Is it the dramatic and fascinating storytelling of Murnau’s The Last Laugh? I left the theatre practically floating on air.
    I admire comedies immensely. Is it something that I can turn to for guaranteed laughs such as Keaton’s The Cameraman or Lloyd’s Speedy?
    Is it the action and characters in Ford’s 3 Bad Men?
    Yes. It will be a sleepless night.

  8. Well, if you’re talking Murnau, I would choose Tabu since it’s his most humane film. I think he found some real freedom in Bora Bora and the joy shows. And if I want to be real ornery, I would suggest it doesn’t have to be even a feature. Pass the Gravy is pure joy.

    • Thanks so much for mentioning ‘Pass the Gravy.’ I just watched it on Youtube. Laughed from beginning to end. The dinner party pantomime of demise of Brigham is perfection. Fortunately for silent comedy fans, Max Davidson was German because it was Berlin that thought enough of him to find and restore this film that’s “pure joy.”

  9. I’ve been pondering … of the thousands of the silent films produced, which one of them is the “greatest.” And I conclude that whatever it may be, I haven’t seen it. So I was going to sit this one out. But, as for โ€œmovies that best showcase the strengths of silent film as a distinct medium,” I HAVE seen some of those movies. Such as, #1 “Lady Windemere’s Fan.” Ernst Lubitsch took Oscar Wilde’s play, that was all words and no action, and removed all the words. What audacity! What a blatant unapologetic lack of respect! What would Wilde have thought about Lubitsch discarding all his witticisms? Never mind what Wilde may have thought. What did I think? I thought Lubitsch hugely improved Wilde’s play. By his example, Lubitsch showed his director peers that the proper way to make a silent movie was to invent clever “touches” to replace dialogue and, most important, let the actors tell the story without moving their lips. This accomplished the near impossible feat of eliminating all those annoying intrusive infuriatingly lengthy title cards. #2 “Safety Last” A comedy masterpiece if ever I saw one. And #3 “The Docks of New York” von Sternberg’s stylized piece of realism before he became besotted with Dietrich.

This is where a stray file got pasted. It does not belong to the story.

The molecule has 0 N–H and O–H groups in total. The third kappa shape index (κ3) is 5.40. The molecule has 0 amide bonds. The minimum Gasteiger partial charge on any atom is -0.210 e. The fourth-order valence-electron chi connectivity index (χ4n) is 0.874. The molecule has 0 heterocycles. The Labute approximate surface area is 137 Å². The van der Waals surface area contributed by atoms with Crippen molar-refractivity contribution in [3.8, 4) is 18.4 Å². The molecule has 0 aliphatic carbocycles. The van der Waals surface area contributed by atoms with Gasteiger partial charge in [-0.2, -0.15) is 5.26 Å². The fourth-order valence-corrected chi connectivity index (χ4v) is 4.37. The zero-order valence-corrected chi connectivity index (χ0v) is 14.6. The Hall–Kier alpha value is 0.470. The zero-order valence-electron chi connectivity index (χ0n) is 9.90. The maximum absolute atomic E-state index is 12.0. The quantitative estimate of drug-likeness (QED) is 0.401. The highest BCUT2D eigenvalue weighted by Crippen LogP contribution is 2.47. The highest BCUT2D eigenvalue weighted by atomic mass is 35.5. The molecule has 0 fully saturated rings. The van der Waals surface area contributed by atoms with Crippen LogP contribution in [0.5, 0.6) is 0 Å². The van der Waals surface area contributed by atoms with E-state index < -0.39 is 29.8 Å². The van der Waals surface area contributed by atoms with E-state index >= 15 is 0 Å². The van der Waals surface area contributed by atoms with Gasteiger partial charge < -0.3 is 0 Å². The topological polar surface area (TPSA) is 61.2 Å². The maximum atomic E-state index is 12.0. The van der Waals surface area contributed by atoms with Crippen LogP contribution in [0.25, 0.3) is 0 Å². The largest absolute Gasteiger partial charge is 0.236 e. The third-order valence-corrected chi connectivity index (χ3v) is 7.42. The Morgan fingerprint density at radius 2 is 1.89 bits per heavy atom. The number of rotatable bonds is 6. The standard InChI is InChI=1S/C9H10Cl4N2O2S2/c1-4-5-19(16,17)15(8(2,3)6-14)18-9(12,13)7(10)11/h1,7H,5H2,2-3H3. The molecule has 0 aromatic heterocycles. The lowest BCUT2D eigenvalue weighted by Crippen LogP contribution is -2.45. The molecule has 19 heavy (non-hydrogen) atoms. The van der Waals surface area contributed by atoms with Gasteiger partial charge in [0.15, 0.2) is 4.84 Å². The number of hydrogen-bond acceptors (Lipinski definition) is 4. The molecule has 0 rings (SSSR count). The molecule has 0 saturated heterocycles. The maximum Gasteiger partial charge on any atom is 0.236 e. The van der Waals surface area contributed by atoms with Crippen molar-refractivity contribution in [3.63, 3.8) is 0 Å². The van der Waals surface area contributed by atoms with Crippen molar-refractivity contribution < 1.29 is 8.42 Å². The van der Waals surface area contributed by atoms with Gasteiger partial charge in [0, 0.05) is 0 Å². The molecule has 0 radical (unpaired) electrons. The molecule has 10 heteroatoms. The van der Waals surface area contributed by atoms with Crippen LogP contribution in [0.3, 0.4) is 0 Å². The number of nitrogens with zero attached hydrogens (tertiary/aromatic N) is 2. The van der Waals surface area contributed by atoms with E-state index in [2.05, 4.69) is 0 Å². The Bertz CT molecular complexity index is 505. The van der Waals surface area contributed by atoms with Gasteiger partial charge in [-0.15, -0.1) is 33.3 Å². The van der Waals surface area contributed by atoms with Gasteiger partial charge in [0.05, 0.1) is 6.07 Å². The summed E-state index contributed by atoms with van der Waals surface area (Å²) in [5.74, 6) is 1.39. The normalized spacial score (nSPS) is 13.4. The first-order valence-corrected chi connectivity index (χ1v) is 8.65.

• This is a great argument! Silent films adapted from plays are especially interesting because plays tend to be so talk-heavy. Some silent adaptations stuck too much to the plays and suffered from weighty title cards as a result (John Barrymore’s Sherlock Holmes film comes to mind), but movies like Lubitsch’s translated the story into purely cinematic terms. It really is interesting.

  10. I’m another one who would vote for La Passion de Jeanne dโ€™Arc, but I may be biased because I saw it on the big screen at TCMFF a few years ago, and there was a live orchestra and choir.

    I liked your choice of Intolerance, and I would agree. It’s a powerful, memorable film, and cleverly done.